Next, go back over the list and prioritize the most important things. Keep the little ones in mind (if you have them). What will make their Christmas memorable? Hint: it’s not things. It’s probably time with you. Time, and a smile on your face.

I’m not slapping hands here. I’m reminding myself. My calendar is full and I have regular work and tasks to deal with on top of those. I’m dealing with a sense of dread. It’s too tempting to curl up on the couch with a hot beverage, a blankey, and a holiday movie. I have to remind myself that’s okay once in a while, but not all the time.

Well, coffee’s ready. I’m going to spend a few moments sipping, breathing, and contemplating nothing.

My calendar is full today. And tomorrow. And the next day. But, I’m keeping my eye on the prize of a stellar Christmas celebration.

Have a splendiferous weekend. May you find time to breathe and kick back, if only for a moment.

Help and give without expecting a return. You’ll never—I promise—regret it. Live out this God-created identity the way our Father lives toward us, generously and graciously, even when we’re at our worst. Our Father is kind; you be kind.–Luke 6:35-36 MSG

All I Want for Christmas-Part 1

crown-1299136_1280If I were a beauty pageant contestant, I’d say, “All I want for Christmas…is world peace.”

But I’m not, nor have I ever been a contestant in a beauty pageant.

Most ordinary people want to live a peaceful life. Especially those who have teenagers living in the house.

cat-787733_1280⇐⇐⇐I’m more like this…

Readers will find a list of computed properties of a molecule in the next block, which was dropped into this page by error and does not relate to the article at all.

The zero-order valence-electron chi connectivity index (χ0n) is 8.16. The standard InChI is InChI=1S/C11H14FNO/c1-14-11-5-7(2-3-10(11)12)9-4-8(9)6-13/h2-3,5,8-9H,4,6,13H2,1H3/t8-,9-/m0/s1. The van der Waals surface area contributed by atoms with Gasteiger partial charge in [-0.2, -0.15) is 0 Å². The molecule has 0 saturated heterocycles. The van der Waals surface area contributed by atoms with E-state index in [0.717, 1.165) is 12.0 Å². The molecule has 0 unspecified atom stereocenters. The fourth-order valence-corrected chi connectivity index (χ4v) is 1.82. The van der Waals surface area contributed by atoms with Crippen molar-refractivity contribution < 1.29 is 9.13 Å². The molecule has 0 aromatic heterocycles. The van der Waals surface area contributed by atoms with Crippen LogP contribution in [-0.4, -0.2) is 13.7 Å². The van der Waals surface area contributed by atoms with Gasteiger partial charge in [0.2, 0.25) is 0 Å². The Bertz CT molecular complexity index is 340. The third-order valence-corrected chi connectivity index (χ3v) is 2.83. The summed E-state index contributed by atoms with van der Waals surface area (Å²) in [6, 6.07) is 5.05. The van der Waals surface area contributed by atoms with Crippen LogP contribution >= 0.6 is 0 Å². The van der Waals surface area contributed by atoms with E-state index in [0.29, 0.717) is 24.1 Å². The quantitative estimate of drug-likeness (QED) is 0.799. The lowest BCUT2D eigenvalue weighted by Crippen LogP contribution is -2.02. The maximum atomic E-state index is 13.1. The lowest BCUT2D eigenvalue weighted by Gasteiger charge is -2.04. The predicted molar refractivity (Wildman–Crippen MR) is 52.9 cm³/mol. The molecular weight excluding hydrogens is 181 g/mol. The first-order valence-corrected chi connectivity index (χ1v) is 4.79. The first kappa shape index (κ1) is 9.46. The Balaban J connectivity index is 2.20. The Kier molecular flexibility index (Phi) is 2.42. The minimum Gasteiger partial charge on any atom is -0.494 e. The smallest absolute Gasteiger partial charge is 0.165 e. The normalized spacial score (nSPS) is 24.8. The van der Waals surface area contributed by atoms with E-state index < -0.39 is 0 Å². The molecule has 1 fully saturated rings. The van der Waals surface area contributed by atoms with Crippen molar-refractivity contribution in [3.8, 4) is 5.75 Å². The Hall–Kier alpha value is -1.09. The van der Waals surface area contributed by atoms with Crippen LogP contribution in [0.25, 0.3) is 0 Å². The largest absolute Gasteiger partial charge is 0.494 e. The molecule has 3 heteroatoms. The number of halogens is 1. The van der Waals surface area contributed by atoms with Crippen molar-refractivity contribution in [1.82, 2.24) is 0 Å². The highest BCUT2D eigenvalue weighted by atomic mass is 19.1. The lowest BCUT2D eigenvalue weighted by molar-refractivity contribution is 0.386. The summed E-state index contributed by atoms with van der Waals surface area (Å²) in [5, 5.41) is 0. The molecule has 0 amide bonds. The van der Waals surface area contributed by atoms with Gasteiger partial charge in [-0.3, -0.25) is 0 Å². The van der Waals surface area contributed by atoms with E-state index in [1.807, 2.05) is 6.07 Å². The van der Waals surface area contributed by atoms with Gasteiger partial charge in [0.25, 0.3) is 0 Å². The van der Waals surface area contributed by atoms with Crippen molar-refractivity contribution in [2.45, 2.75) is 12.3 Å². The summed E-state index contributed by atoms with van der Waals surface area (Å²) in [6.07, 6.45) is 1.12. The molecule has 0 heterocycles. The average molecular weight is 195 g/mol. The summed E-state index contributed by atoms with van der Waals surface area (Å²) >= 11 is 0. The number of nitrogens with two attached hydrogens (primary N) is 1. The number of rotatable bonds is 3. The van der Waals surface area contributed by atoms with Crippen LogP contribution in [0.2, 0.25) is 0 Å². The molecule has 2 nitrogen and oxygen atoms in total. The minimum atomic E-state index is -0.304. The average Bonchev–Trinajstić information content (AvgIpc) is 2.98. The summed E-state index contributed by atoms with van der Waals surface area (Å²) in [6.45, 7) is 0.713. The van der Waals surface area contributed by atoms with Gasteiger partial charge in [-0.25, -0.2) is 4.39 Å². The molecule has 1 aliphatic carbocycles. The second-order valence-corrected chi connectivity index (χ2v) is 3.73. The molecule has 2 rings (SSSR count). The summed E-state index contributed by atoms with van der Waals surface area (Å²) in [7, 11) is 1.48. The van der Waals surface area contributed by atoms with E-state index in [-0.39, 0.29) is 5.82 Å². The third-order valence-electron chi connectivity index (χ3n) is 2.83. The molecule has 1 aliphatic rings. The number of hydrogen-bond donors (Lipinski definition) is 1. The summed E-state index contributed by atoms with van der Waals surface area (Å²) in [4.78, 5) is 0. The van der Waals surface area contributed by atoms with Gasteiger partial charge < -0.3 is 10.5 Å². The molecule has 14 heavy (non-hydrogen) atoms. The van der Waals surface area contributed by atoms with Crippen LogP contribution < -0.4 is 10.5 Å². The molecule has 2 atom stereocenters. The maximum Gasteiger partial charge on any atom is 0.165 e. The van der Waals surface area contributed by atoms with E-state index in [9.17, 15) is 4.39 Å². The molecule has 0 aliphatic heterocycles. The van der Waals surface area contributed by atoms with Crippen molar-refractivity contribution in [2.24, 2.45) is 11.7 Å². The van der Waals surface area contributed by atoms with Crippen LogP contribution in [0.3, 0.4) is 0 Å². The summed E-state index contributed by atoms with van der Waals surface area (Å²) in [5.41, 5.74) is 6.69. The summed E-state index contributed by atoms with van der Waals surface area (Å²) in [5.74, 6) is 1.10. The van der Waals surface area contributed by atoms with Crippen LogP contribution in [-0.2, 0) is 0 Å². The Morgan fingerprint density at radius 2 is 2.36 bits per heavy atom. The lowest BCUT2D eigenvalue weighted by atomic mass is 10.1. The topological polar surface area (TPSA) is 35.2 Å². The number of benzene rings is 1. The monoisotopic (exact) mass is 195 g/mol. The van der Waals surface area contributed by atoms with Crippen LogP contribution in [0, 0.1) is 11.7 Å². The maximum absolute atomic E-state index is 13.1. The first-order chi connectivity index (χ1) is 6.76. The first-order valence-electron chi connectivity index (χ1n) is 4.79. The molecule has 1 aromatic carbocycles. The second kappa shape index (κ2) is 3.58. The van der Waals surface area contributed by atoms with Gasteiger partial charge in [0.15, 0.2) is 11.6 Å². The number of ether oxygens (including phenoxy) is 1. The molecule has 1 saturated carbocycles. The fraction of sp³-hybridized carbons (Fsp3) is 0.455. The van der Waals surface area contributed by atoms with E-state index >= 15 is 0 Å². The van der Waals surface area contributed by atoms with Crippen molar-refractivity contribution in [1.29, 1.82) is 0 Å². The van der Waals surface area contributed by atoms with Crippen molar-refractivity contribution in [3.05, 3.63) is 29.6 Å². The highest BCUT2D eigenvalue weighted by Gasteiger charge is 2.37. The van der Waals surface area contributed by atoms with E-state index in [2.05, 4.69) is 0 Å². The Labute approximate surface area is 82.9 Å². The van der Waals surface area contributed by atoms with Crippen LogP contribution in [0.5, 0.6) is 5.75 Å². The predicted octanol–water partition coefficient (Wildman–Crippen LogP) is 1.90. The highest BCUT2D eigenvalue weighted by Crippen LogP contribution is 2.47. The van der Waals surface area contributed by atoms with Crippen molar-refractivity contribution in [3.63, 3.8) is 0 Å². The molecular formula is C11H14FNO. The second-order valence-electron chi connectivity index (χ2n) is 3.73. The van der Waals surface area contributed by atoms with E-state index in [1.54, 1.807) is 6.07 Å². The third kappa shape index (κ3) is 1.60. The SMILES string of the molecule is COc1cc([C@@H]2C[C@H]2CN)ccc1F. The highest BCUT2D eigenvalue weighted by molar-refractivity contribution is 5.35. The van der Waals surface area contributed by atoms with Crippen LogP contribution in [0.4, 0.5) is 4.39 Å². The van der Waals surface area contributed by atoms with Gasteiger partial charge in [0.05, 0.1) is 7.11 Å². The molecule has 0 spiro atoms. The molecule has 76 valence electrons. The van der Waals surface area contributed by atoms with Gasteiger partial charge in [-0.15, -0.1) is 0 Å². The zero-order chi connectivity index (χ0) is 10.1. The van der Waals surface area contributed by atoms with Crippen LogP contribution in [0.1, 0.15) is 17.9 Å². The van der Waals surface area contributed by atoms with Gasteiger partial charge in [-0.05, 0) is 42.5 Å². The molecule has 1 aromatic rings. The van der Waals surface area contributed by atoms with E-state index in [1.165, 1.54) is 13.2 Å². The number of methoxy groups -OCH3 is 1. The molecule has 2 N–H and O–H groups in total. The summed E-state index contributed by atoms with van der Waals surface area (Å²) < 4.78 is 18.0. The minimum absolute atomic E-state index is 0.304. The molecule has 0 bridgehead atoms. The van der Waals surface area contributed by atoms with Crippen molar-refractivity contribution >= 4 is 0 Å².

…and my list starts with…something entirely different. It’s been a busy year. If you keep up with my blog posts, you may have noticed that.

I’m not sure what happened to bits and pieces of last year. They’ve disappeared entirely from my memory.

  • Fallen through the cracks between the big stuff.
  • Part of my winter, all of my Spring, part of my summer.
  • Gone.

clock-691143_1280So one thing I’d like for Christmas is time. Time to think. Time to remember the stuff that happened in between. Maybe after I finish my latest work-in-progress. It’s due by end of year. I’m nearly there. Nearly finished, nearly at the end of the year.

Yes, that’s the first item on my list. Time.

turkey-1456681_1280Yes, I’ve overdosed on turkey, so if I’m a little woo-z, that’s why. But there’s a reason behind the madness. I promise. I will have a point.

I plan to share another item or two next week. I’m determined to put some fun in December. Smile at a stranger. Share a joke with a friend. Give a gift. Forgive a transgression. Honor those who love you with your time and presence of mind–not just the big lump of your carcass while you peruse Facebook or play video games. Put the electronic devices down (end of rant).